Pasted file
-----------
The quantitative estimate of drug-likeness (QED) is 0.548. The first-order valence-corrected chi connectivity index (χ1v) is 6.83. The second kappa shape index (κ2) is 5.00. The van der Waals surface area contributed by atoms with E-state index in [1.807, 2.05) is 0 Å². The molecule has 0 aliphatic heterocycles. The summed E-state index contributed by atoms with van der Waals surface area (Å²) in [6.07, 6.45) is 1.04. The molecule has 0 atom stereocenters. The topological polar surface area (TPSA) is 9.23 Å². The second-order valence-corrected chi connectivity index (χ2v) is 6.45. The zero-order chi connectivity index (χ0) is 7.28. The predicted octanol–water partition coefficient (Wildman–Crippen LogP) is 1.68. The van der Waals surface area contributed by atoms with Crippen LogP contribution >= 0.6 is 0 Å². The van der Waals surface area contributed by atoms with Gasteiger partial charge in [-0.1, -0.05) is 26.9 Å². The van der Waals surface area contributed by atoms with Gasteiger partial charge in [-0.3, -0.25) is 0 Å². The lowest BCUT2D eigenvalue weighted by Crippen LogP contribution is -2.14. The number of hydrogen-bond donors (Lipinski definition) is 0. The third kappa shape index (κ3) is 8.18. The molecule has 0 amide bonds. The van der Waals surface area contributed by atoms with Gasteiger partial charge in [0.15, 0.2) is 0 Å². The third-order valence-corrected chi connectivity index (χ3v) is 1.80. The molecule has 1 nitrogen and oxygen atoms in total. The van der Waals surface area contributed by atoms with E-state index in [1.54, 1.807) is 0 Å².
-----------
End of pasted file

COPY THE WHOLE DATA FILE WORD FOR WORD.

The quantitative estimate of drug-likeness (QED) is 0.548. The first-order valence-corrected chi connectivity index (χ1v) is 6.83. The second kappa shape index (κ2) is 5.00. The van der Waals surface area contributed by atoms with E-state index in [1.807, 2.05) is 0 Å². The molecule has 0 aliphatic heterocycles. The summed E-state index contributed by atoms with van der Waals surface area (Å²) in [6.07, 6.45) is 1.04. The molecule has 0 atom stereocenters. The topological polar surface area (TPSA) is 9.23 Å². The second-order valence-corrected chi connectivity index (χ2v) is 6.45. The zero-order chi connectivity index (χ0) is 7.28. The predicted octanol–water partition coefficient (Wildman–Crippen LogP) is 1.68. The van der Waals surface area contributed by atoms with Crippen LogP contribution >= 0.6 is 0 Å². The van der Waals surface area contributed by atoms with Gasteiger partial charge in [-0.1, -0.05) is 26.9 Å². The van der Waals surface area contributed by atoms with Gasteiger partial charge in [-0.3, -0.25) is 0 Å². The lowest BCUT2D eigenvalue weighted by Crippen LogP contribution is -2.14. The number of hydrogen-bond donors (Lipinski definition) is 0. The third kappa shape index (κ3) is 8.18. The molecule has 0 amide bonds. The van der Waals surface area contributed by atoms with Gasteiger partial charge in [0.15, 0.2) is 0 Å². The third-order valence-corrected chi connectivity index (χ3v) is 1.80. The molecule has 1 nitrogen and oxygen atoms in total. The van der Waals surface area contributed by atoms with E-state index in [1.54, 1.807) is 0 Å².